Key Points:

Auckland City Mayor John Banks wants people who witnessed this week's Wanaka Rodeo to give some thought to "the cruelty the animals suffered" for the audience's pleasure.

Mr Banks contacted the Herald last night to express his disappointment at the way animals were "distressed for human entertainment" during Wednesday's tournament.

He said that while yesterday's front-page image of a rider being crushed under an upturned bull was "spectacular", it showed the unacceptable exploitation of an animal and it was time rodeos were banned.

"This kind of behaviour is the thin edge of the wedge. I mean, we are as a society rightfully condemning of gratuitous violence of women and children but this is no more or less to these beautiful animals and someone needs to say it is wrong."

The mayor said he had never been to a rodeo but had long fought against animal cruelty and was nearly arrested in Spain while fighting the promoters of bull fighting.

He now wants to see tournaments banned in New Zealand.

"Teasing and distressing of these sentient animals for entertainment is unacceptable, undignified and wrong and if we look into our heart most people will agree with me. Someone has got to condemn what is wrong if we are to teach our children what is right. I hope those who witnessed the rodeo will give some thought to the cruelty the animals suffered for their pleasure," he said.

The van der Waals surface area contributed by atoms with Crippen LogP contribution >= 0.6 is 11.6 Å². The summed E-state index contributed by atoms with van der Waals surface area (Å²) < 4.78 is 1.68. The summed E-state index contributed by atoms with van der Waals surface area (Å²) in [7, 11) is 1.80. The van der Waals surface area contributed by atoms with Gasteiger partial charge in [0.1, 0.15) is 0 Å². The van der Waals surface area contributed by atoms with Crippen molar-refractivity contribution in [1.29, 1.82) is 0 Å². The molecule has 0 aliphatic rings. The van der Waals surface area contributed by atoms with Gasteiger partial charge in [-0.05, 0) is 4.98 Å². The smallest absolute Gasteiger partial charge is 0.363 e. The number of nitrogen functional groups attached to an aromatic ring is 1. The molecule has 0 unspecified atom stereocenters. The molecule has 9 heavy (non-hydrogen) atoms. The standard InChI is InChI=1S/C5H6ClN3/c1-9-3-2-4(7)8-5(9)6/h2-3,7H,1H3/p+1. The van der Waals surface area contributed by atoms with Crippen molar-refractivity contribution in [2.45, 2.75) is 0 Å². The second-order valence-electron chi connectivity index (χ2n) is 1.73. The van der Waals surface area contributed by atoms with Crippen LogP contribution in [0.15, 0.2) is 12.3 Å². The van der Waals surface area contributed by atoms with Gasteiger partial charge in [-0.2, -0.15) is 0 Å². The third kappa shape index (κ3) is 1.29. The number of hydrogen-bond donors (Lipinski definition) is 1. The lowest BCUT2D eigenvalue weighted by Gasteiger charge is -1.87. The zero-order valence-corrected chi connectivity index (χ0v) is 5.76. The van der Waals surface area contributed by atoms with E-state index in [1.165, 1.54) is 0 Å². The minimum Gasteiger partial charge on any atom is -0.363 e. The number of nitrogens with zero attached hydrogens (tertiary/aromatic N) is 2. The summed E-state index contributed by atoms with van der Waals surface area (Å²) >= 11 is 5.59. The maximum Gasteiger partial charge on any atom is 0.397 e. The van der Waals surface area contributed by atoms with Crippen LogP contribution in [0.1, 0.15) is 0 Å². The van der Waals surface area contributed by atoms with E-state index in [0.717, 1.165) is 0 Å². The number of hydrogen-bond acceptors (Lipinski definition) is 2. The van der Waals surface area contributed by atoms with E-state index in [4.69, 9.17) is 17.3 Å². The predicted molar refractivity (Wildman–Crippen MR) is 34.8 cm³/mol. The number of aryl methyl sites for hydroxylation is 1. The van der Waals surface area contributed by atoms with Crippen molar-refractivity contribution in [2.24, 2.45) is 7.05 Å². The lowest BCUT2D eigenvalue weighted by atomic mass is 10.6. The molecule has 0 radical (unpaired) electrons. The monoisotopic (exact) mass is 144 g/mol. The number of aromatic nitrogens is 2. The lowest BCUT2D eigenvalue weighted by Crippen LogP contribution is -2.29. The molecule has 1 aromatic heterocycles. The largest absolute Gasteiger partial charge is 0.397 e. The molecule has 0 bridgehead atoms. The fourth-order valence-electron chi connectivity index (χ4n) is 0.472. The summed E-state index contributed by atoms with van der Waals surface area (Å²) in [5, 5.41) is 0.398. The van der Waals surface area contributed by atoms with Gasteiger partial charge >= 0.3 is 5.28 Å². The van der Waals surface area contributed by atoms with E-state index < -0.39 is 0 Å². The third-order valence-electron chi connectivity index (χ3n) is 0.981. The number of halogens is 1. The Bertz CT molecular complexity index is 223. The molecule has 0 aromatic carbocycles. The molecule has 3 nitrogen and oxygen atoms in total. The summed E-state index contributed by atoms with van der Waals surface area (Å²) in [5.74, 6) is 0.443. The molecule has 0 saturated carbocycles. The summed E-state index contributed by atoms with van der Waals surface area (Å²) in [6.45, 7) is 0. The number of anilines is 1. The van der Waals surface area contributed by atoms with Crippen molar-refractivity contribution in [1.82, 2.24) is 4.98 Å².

NZ Rodeo Cowboys Association president Gary Jackson said it was unfortunate when "ill-informed people" made such dubious statements about rodeo.

Mr Jackson said 36 rodeo tournaments, which attract 250,000 spectators, were held throughout the country each year.

The association had welfare measures in place for all of its animals and the injury rate stood at .002 per cent. Most of those injuries were minor things like scratches which did not require treatment.

Veterinary Association animal welfare co-ordinator Virginia Williams said there were very strict rules and regulations surrounding rodeos - from what animals could be used through to how they were transported and cared for.

Dr Williams said it was an emotive issue and one which many people did not agree with but there was code of welfare which was specifically designed to deal with animals in rodeos.

"It sets a lot of measures in place to ensure the welfare of the animals, including having an animal welfare manager in place at every rodeo."

SPCA chief executive Bob Kerridge said he was not in favour of rodeos, which were designed only for human entertainment.

"It's using animals for entertainment purposes and often it's to their detriment. Although they may well say they have animal welfare policies in place it still doesn't negate the situation that here you have grown men trying to be macho over animals and for what purpose other than self-gratification?"

Mr Kerridge said the SPCA led a three-year campaign many years ago which eventually led to rodeos being banned at Auckland's annual Easter Show.